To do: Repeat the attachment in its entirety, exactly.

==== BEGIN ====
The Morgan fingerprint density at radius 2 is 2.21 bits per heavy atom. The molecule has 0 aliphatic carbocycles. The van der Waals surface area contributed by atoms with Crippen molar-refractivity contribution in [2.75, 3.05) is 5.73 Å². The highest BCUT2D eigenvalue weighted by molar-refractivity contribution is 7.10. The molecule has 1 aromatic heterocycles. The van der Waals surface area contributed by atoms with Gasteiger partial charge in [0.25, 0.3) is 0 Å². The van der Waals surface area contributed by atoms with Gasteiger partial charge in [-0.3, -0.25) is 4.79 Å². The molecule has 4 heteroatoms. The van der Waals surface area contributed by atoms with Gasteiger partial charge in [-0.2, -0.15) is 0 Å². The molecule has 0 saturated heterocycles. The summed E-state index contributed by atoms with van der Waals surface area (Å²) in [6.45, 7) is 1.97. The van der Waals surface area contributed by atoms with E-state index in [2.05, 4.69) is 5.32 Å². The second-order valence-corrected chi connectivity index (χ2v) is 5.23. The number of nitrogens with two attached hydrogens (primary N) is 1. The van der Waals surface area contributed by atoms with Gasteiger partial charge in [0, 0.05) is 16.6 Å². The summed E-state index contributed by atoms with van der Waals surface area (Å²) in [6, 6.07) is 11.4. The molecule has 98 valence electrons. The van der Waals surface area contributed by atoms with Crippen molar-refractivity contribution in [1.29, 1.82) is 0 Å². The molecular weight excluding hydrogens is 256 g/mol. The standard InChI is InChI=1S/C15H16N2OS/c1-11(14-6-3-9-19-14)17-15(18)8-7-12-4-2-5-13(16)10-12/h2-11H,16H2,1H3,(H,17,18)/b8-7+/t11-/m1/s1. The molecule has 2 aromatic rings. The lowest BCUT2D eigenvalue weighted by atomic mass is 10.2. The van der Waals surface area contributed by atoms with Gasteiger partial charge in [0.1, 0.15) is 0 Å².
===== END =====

The Morgan fingerprint density at radius 2 is 2.21 bits per heavy atom. The molecule has 0 aliphatic carbocycles. The van der Waals surface area contributed by atoms with Crippen molar-refractivity contribution in [2.75, 3.05) is 5.73 Å². The highest BCUT2D eigenvalue weighted by molar-refractivity contribution is 7.10. The molecule has 1 aromatic heterocycles. The van der Waals surface area contributed by atoms with Gasteiger partial charge in [0.25, 0.3) is 0 Å². The van der Waals surface area contributed by atoms with Gasteiger partial charge in [-0.3, -0.25) is 4.79 Å². The molecule has 4 heteroatoms. The van der Waals surface area contributed by atoms with Gasteiger partial charge in [-0.2, -0.15) is 0 Å². The molecule has 0 saturated heterocycles. The summed E-state index contributed by atoms with van der Waals surface area (Å²) in [6.45, 7) is 1.97. The van der Waals surface area contributed by atoms with E-state index in [2.05, 4.69) is 5.32 Å². The second-order valence-corrected chi connectivity index (χ2v) is 5.23. The number of nitrogens with two attached hydrogens (primary N) is 1. The van der Waals surface area contributed by atoms with Gasteiger partial charge in [0, 0.05) is 16.6 Å². The summed E-state index contributed by atoms with van der Waals surface area (Å²) in [6, 6.07) is 11.4. The molecule has 98 valence electrons. The van der Waals surface area contributed by atoms with Crippen molar-refractivity contribution in [1.29, 1.82) is 0 Å². The molecular weight excluding hydrogens is 256 g/mol. The standard InChI is InChI=1S/C15H16N2OS/c1-11(14-6-3-9-19-14)17-15(18)8-7-12-4-2-5-13(16)10-12/h2-11H,16H2,1H3,(H,17,18)/b8-7+/t11-/m1/s1. The molecule has 2 aromatic rings. The lowest BCUT2D eigenvalue weighted by atomic mass is 10.2. The van der Waals surface area contributed by atoms with Gasteiger partial charge in [0.1, 0.15) is 0 Å².